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Biochemistry. 1991 Jul 2;30(26):6362-6.

13C NMR for the assessment of human brain glucose metabolism in vivo.

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  • 1MR Center and Biocenter, University of Basel, Switzerland.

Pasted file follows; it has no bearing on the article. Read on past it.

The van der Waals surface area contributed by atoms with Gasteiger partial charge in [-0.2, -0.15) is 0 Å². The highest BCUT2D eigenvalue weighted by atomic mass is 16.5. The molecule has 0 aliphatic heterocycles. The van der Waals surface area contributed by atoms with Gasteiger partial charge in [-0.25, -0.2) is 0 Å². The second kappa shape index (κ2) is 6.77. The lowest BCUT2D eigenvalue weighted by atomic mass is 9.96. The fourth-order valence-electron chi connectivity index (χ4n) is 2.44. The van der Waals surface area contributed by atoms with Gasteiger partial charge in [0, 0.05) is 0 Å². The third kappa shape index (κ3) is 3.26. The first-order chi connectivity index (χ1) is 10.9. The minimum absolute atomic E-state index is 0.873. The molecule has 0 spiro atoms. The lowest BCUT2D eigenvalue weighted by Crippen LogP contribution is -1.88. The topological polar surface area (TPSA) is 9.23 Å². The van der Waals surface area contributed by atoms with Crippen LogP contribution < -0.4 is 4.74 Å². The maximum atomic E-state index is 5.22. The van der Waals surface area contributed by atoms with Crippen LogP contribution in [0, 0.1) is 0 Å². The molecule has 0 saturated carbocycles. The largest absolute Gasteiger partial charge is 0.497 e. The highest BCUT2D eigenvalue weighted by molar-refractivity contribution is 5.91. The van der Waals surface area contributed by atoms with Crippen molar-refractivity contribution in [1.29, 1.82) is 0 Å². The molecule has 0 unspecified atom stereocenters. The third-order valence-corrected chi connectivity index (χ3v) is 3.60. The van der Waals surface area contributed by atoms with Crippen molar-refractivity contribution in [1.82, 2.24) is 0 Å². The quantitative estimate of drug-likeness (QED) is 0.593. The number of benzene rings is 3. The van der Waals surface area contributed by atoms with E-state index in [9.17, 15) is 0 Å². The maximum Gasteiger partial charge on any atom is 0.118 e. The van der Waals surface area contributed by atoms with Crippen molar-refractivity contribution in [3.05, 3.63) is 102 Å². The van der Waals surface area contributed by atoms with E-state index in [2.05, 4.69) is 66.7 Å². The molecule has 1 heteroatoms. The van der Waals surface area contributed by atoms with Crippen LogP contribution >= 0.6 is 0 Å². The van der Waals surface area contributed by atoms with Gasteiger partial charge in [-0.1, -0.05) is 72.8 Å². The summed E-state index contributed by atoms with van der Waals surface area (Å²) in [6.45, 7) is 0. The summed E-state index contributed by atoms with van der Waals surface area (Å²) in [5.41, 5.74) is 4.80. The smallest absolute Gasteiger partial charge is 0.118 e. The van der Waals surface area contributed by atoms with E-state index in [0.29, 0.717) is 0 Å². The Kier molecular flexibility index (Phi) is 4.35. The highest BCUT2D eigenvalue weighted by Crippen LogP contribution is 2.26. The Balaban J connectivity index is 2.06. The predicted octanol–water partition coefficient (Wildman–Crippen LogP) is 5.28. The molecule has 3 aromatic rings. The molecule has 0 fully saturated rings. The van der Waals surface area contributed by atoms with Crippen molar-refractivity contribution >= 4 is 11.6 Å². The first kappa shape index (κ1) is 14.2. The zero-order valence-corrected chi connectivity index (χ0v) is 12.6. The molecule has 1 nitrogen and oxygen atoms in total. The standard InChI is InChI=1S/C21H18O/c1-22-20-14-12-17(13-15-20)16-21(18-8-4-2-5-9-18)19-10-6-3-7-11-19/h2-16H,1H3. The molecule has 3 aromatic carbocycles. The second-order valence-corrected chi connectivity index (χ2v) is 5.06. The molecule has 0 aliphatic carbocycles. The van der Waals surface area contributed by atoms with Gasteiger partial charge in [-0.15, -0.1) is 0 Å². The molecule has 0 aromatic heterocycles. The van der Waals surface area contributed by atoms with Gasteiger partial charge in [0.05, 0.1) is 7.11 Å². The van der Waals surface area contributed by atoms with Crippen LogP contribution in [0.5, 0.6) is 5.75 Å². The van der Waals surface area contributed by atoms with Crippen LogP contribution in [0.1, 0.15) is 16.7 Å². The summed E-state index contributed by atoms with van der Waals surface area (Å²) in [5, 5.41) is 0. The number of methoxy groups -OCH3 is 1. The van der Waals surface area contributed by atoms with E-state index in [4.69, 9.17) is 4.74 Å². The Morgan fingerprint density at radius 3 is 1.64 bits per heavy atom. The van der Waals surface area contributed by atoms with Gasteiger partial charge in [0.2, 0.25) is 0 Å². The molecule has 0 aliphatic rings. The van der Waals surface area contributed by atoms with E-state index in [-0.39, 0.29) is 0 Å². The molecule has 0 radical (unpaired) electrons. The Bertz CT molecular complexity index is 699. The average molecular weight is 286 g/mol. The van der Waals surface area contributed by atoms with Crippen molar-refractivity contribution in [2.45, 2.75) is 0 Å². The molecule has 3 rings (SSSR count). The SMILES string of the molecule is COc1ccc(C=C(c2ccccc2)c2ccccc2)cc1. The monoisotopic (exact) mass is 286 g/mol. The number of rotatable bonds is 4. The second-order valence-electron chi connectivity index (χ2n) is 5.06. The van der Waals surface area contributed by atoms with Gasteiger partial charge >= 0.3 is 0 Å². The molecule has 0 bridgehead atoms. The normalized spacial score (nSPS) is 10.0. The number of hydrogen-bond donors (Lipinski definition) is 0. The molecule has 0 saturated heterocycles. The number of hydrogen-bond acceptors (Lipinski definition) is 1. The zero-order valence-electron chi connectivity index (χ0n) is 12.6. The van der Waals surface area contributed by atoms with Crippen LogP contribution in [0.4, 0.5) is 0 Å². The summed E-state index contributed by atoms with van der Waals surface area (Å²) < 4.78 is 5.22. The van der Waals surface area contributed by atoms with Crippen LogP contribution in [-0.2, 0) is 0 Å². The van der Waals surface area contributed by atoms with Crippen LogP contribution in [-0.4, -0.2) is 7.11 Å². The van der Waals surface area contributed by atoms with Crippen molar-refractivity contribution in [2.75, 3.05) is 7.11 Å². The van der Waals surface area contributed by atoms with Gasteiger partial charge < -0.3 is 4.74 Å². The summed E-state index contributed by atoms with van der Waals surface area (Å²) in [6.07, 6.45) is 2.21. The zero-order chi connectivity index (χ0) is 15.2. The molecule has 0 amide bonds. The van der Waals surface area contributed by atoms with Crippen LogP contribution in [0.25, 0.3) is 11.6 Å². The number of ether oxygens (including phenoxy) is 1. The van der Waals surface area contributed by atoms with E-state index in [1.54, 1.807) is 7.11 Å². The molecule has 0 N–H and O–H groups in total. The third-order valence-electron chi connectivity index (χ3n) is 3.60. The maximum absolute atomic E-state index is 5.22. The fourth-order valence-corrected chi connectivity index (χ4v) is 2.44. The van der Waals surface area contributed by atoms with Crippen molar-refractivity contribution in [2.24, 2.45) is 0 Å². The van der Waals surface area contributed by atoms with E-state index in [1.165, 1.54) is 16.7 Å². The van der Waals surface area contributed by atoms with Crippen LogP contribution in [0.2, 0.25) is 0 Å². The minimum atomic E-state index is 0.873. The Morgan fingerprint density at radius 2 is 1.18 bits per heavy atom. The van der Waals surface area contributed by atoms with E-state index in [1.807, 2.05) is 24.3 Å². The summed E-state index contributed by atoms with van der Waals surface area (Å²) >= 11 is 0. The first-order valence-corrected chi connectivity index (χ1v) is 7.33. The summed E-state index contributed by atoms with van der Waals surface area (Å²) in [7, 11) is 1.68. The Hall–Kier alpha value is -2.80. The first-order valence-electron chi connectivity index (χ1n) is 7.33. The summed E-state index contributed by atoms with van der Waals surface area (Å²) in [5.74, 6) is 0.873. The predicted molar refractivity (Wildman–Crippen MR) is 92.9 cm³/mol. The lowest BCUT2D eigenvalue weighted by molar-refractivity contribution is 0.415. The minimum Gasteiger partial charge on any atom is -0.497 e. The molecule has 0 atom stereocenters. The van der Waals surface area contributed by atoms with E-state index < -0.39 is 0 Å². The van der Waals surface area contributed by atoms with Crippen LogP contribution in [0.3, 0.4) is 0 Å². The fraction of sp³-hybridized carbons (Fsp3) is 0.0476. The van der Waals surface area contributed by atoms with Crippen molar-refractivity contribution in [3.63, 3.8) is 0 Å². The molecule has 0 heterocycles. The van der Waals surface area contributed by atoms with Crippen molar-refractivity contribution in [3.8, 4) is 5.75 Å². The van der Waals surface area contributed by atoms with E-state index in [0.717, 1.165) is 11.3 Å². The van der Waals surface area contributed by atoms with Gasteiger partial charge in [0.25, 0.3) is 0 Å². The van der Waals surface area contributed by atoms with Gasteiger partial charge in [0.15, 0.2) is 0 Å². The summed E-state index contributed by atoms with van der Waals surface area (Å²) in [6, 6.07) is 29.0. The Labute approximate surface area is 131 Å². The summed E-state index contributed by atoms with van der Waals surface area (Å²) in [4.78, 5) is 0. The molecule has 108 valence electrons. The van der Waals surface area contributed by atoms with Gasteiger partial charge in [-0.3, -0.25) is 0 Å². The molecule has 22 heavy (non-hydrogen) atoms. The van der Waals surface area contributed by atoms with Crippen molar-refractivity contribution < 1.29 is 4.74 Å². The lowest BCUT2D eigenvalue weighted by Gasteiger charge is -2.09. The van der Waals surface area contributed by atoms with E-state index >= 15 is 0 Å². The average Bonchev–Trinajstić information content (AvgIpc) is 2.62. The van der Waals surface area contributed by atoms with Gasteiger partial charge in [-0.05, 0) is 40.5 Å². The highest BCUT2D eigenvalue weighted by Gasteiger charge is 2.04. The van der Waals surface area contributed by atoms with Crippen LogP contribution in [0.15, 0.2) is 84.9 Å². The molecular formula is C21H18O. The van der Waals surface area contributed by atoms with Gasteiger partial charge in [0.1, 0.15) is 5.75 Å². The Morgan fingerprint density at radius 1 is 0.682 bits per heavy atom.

Proton-decoupled 13C NMR spectra of the human head were obtained during hyperglycemic glucose clamping using intravenous infusions of [1-13C]glucose in normal volunteers. In addition to 13C signals of mobile lipids, a variety of new metabolite resonances could be resolved for the first time in the human brain. At an enrichment level of 20% [1-13C]glucose, the signals of alpha- and beta-glucose at 92.7 and 96.6 ppm, respectively, could be detected in the human brain after only an infusion period of 15 min. The spatial localization of the different regions of interest was confirmed by 13C NMR spectroscopic imaging with a time resolution of 9 min. Increasing the enrichment level to 99% [1-13C]glucose not only improved the time resolution but allowed the detection of metabolic breakdown products of [1-13C]glucose. The time course of 13C label incorporation into the C2, C3, and C4 resonances of glutamate/glutamine and into lactate could be recorded in the human brain. These results suggest the possibility of obtaining time-resolved, spatially selective, and chemically specific information on the human body.

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